An evangelical pastor in Northern Ireland who is going on trial next month after calling Islam “satanic” and “spawned in hell” during a 2014 sermon is imploring his countrymen to support his right to free speech.
"Again I appeal to every born-again child of God and every true servant of God to support me in my coming trial, by your presence and prayers, regarding the issue of free speech, freedom of conscience and ‘lawful’ liberty," Pastor James McConnell recently wrote on his website.
He also warned other pastors that their sermons could be the next ones to be scrutinized.
As TheBlaze previously reported, McConnell, 78, who previously preached at Whitewell Metropolitan Tabernacle in Belfast, Northern Ireland, made his comments — which included calling Islam “heathen” — in a sermon delivered in May 2014, the BBC reported.
“The Muslim religion was created many hundreds of years after Christ. Muhammad, the Islam Prophet, was born around the year A.D. 570, but Muslims believe that Islam is the true religion,” he preached. “Now, people say there are good Muslims in Britain. That may be so, but I don’t trust them.”
McConnell continued, “Islam’s ideas about God, about humanity, about salvation are vastly different from the teaching of the holy scriptures. Islam is heathen. Islam is satanic. Islam is a doctrine spawned in hell.”
Watch the pastor's controversial comments below:
He initially defended his sermon, but relented and apologized for offending anyone after a public outcry; the police were subsequently called to investigate him for a potential hate crime.
In his most recent statement on his website, McConnell addressed these issues, while calling for support.
"It began with the Muslim issue when I protested (through my sermon) concerning the young Muslim woman who was pregnant and had been converted to Christianity," the pastor wrote. "She was to receive 80 lashes and possibly martyrdom. Thankfully she and her husband are now living in the United States. This was not mentioned in any of the Nolan Shows."
His mention of the Nolan Shows appears to be a reference to BBC host Stephen Nolan, whose show McConnell appeared on in the wake of his Islam sermon last year; Nolan could be mandated to appear at McConnell's trail as a witness, though the BBC and the host have both pushed back against his potential involvement.
In addition to asking his countrymen for support, McConnell went on to also speak directly to Muslims.
"I also appeal and challenge every Muslim who lives in this country. No-one is questioning your right to worship here and practice your religion," he wrote. "If I was living in many Muslim countries in the world, I would be forbidden to practice my religion and would probably be imprisoned or even put to death for doing so. Yet you, as a Muslim, have perfect liberty here. So I appeal to you, come with me and protest."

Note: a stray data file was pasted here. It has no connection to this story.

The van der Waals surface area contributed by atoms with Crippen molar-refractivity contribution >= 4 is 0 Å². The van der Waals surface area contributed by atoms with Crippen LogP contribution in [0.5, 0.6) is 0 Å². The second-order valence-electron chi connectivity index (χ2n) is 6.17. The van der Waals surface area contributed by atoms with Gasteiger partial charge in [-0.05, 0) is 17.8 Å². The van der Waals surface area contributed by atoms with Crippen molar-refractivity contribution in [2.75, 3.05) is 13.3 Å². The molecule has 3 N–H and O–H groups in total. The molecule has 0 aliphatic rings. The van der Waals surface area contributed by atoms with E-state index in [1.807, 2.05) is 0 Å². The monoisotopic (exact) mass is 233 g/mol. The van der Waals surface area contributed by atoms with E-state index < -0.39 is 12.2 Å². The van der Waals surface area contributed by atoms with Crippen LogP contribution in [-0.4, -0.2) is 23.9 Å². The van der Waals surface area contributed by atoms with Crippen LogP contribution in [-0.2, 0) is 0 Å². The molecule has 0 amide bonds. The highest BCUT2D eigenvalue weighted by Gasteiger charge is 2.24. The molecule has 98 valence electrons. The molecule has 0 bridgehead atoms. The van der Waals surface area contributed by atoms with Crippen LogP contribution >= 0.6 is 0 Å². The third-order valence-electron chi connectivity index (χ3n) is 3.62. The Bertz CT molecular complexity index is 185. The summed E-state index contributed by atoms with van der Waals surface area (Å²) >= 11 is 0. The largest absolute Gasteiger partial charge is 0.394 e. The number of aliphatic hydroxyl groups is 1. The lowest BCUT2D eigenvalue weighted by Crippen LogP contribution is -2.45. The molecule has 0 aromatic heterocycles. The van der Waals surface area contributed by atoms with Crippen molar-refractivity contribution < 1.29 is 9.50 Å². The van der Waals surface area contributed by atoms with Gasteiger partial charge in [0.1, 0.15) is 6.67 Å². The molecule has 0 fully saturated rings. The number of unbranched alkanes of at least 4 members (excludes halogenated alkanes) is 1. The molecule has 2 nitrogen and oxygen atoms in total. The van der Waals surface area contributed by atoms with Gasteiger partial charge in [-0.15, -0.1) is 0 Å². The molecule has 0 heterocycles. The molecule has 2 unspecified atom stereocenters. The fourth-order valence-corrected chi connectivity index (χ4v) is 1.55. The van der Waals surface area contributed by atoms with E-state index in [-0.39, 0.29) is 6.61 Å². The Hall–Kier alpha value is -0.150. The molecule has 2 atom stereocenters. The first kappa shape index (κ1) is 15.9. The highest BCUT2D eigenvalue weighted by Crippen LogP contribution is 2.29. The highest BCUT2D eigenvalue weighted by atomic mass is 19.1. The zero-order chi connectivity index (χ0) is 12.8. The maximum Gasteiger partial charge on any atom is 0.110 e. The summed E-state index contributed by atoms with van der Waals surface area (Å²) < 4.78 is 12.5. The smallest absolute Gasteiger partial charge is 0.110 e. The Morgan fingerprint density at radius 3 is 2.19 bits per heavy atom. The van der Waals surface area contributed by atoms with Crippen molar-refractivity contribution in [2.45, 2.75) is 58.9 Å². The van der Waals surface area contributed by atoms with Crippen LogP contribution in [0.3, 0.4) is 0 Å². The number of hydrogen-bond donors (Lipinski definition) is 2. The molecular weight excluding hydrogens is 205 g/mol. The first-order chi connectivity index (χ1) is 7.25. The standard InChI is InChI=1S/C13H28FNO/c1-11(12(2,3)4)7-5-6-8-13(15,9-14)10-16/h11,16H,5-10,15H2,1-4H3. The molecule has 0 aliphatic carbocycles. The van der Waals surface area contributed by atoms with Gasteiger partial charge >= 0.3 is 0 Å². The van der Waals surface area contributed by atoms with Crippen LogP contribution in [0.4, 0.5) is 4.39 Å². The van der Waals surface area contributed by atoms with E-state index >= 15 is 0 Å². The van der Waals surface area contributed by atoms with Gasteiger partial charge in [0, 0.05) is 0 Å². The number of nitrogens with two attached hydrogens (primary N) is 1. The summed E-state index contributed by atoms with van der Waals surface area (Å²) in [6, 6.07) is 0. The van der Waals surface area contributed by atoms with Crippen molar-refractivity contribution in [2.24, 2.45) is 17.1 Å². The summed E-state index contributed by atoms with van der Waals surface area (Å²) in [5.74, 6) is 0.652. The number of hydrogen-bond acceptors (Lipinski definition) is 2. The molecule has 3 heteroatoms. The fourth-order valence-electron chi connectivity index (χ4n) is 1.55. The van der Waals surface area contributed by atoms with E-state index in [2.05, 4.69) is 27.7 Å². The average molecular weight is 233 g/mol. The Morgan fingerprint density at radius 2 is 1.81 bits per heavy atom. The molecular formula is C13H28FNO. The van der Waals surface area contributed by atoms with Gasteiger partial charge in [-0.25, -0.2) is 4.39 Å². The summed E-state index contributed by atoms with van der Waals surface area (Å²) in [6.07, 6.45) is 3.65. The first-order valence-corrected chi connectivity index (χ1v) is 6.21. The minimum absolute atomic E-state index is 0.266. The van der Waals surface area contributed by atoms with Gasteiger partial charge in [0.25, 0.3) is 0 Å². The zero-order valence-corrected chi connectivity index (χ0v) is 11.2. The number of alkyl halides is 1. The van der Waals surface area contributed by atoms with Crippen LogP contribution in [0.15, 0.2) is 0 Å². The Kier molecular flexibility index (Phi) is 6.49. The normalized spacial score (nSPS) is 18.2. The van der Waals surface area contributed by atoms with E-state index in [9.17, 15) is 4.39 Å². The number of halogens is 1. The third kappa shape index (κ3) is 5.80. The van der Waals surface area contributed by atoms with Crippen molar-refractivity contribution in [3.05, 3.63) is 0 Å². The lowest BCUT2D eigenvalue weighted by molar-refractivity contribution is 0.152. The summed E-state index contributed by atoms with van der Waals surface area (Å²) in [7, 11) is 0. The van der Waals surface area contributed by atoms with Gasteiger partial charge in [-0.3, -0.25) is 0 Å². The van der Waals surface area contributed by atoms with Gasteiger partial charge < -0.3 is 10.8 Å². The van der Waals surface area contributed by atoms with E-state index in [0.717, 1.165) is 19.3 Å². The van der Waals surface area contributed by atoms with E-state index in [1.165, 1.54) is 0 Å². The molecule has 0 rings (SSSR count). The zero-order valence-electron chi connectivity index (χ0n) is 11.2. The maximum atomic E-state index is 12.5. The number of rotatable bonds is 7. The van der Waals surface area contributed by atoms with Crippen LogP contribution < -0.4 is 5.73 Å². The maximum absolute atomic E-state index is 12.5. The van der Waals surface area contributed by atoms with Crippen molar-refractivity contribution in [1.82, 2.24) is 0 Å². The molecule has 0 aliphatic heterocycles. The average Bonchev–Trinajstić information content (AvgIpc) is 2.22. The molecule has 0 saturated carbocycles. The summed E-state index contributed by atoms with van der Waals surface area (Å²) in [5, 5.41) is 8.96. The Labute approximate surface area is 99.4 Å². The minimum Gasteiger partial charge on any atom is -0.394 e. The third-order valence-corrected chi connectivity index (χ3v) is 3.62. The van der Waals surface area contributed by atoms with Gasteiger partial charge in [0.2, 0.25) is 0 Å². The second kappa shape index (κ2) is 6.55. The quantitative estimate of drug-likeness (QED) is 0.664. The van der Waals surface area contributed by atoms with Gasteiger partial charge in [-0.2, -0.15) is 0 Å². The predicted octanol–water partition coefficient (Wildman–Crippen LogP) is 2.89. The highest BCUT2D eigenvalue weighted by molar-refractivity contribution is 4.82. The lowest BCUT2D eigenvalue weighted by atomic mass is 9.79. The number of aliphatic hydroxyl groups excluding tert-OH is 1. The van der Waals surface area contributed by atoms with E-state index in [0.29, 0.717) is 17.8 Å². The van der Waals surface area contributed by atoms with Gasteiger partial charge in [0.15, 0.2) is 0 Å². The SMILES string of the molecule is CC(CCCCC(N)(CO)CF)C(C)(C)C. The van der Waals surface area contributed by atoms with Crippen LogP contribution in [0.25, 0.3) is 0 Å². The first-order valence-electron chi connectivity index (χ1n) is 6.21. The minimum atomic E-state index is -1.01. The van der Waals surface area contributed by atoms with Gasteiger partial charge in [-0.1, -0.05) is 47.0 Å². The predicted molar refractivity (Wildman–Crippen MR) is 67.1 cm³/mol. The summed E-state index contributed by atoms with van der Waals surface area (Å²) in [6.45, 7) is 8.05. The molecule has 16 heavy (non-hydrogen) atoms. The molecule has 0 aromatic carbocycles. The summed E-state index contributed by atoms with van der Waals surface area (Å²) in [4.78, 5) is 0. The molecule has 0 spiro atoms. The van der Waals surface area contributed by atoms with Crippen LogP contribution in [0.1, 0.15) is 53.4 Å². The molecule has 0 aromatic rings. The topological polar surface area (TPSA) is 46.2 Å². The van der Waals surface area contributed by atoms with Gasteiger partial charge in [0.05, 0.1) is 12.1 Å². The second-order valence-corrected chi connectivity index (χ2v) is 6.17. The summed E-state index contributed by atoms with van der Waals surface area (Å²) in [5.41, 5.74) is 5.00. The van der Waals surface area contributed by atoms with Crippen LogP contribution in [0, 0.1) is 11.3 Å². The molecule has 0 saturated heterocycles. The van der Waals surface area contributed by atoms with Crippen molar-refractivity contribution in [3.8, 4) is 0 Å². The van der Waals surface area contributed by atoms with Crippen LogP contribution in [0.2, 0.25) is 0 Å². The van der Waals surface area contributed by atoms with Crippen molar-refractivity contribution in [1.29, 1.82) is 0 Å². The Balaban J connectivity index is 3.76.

McConnell warned that Christians and preachers should watch his case closely and also step in to protest in his favor, as he said that the ramifications could be profound for every person of faith.
"If I am put in prison then, in a sense, you are also put in prison with me; for every sermon you preach and record will be examined and scrutinized!" he wrote. "Are you content, like many other people, to sit on the fence or in your ‘comfort’ zone and compromise? Do you not realise the importance of this hour? Your faith is being questioned, curtailed and muzzled!"
These are reflective of comments that McConnell made at a hearing back in September.
"I will stand firm for the gospel. I will not relent one inch," he said. "This is important, not only for me, it is important for every minister of the gospel of every denomination of freedom of speech and freedom of worship. This is, I believe, a test case."
McConnell's trail is set to unfold from December 14-16 at the Laganside Courts in Balfast. The details of the case against McConnell are complex, as he is accused of violating the law after reportedly denying the issuance of an “informed warning,” which is not a conviction, though it stays on a person’s criminal record for the period of one year.
Accepting the informed warning would have prevented the pastor from being prosecuted in court.
A representative for the Public Prosecution Service in North Ireland told the BBC that McConnell had violated the Communications Act 2003 and that his offence was “one of sending, or causing to be sent, by means of a public electronic communications network, a message or other matter that was grossly offensive.”
See a screenshot of this portion of the law below:
A screen shot of the Communications Act of 2003 (Legislation.gov.uk)
But McConnell — who retired from Whitewell Metropolitan Tabernacle following the controversy — isn’t backing down, proclaiming in a past interview that he is “not going to be gagged.”
“The police tried to shut me up and tell me what to preach. It’s ridiculous. I believe in freedom of speech. I’m going to keep on preaching the gospel,” he said, according to the Guardian. “I have nothing against Muslims, I have never hated Muslims, I have never hated anyone. But I am against what Muslims believe.”
McConnell continued, “They have the right to say what they believe in and I have a right to say what I believe.”
As TheBlaze previously reported, Ashers Baking Company in Northern Ireland was also recently convicted of discrimination after refusing to make a cake with a message supporting gay marriage. The bakery is currently appealing.
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